Sotto voce (literally “under voice”) means intentionally lowering the volume of one’s voice for emphasis. The speaker gives the impression of uttering involuntarily a truth which may surprise, shock, or offend.
In law, sotto voce on a transcript indicates a conversation heard below the hearing of the court reporter.
In literature, drama, and rhetoric, sotto voce is used to denote emphasis attained by lowering one’s voice rather than raising it.
In music, sotto voce denotes a dramatic lowering of the vocal or instrumental volume — not necessarily pianissimo, but a definitely hushed tonal quality.
These are all (Wikipedia) examples of intentionally speaking with a hushed voice so in these situations you actually seem to make a point of speaking in a hushed, quiet voice.
My own sotto voce is totally involuntary and I am making it no secret how the lack of my voice is affecting me emotionally and mentally. When around people, particularly at work, I try and make light of the situation as best as I can. After all, the last thing you want, or can allow to happen is for your personal circumstances to penetrate the professionalism. That’s why I actually avoid speaking to people any more than necessary at the moment. Which is weighing me down as I am normally somewhat of a chatter box (I can actually see those who read this blog and know me nodding their head wildly in agreement). It is too draining to constantly hear ‘What? can you say that again? I didn’t hear you‘ and repeat things tenfold. But, on a whole, as depressing this state is, I can mostly deal with it. I try and find my little islands of comfort, whether that be reading a book with a glass of wine, or a hot bath or even a run.
Today I had a patient in my chair. An elderly patient, though nowadays, can you call someone in their late 60′s elderly? I have to endure every other patient that walks through my door and sits on my chair, asking me the typical ‘oh have you got a sore throat/lost your voice?’ And usually, once I mention what I had done, most of them are quite apologetic, embarrassed even, and go on to either asking curious questions, which I don’t mind answering (even though by the end of the day I feel more like a broken record than a Dental Hygienist) or saying nothing more about it.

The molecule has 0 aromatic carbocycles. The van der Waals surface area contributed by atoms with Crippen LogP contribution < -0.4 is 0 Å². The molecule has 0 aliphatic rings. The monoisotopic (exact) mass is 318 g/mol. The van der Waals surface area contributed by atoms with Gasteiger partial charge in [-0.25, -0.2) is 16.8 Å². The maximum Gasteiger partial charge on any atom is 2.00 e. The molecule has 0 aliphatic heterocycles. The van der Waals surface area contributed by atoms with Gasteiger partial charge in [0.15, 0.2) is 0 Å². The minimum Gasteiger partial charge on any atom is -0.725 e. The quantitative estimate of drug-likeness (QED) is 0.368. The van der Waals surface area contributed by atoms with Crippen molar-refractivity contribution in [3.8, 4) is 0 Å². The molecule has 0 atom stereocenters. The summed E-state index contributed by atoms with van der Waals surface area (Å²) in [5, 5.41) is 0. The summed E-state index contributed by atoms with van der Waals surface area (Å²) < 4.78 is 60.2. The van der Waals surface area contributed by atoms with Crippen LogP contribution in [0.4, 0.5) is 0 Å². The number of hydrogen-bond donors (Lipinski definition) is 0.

In this case it started off basically the same. However within minutes of me asking the things I am meant to, and throughout the entire appointment, I get constant “jokes” about how I should speak up or stop shouting. Yeah, very funny. I can barely contain myself laughing. In actual fact, during the appointment I would have loved nothing more than to shove one of my lovely, sharp instruments into his gums, and by the end I was ready to burst into tears once he had left the surgery. He wasn’t being nasty as such, and probably was totally unaware of the situation he was creating (just goes to show how much I at least try and be professional in my job). And in ‘normal’ circumstances (like with the voice I have had since 2004) I would have played along and brushed it off.
‘Tis the season (soon) to be jolly and as much as I am looking forward to the festivities of the various work places I know will be coming, I am dreading them at the same time. The last ‘public event‘ had me sitting in the corner (at least that’s what it felt like) with not being able to speak to the others around me. Efforts were made, but due to my pitch I cannot make myself heard. Nor participate in any active conversation as my voice is not able to penetrate any flowing chit-chat. People just get on with their conversations. I know it is still some weeks until then and vocally things may well improve yet, but from where I am standing at the moment, I don’t see that happening. At least not to a degree where I can comfortably make myself heard. It was already difficult in a crowd before this operation, but now, at the moment… Impossible. And this appointment I had to try and carry out as professionally as possible, and did, despite inner urges of being uber-thorough in my work, really made it hit home once again.
Yes, there are positives of course. My breathing has stayed steady. And by that I mean unobstructed. At least that’s what it feels like. I am very gradually getting my physical strength back, having started running short distances and swimming. And the scars are very gradually starting to fade. At least the external ones. But, I think until I regain my voice, the internal ones will remain red and raw. Damn sotto voce.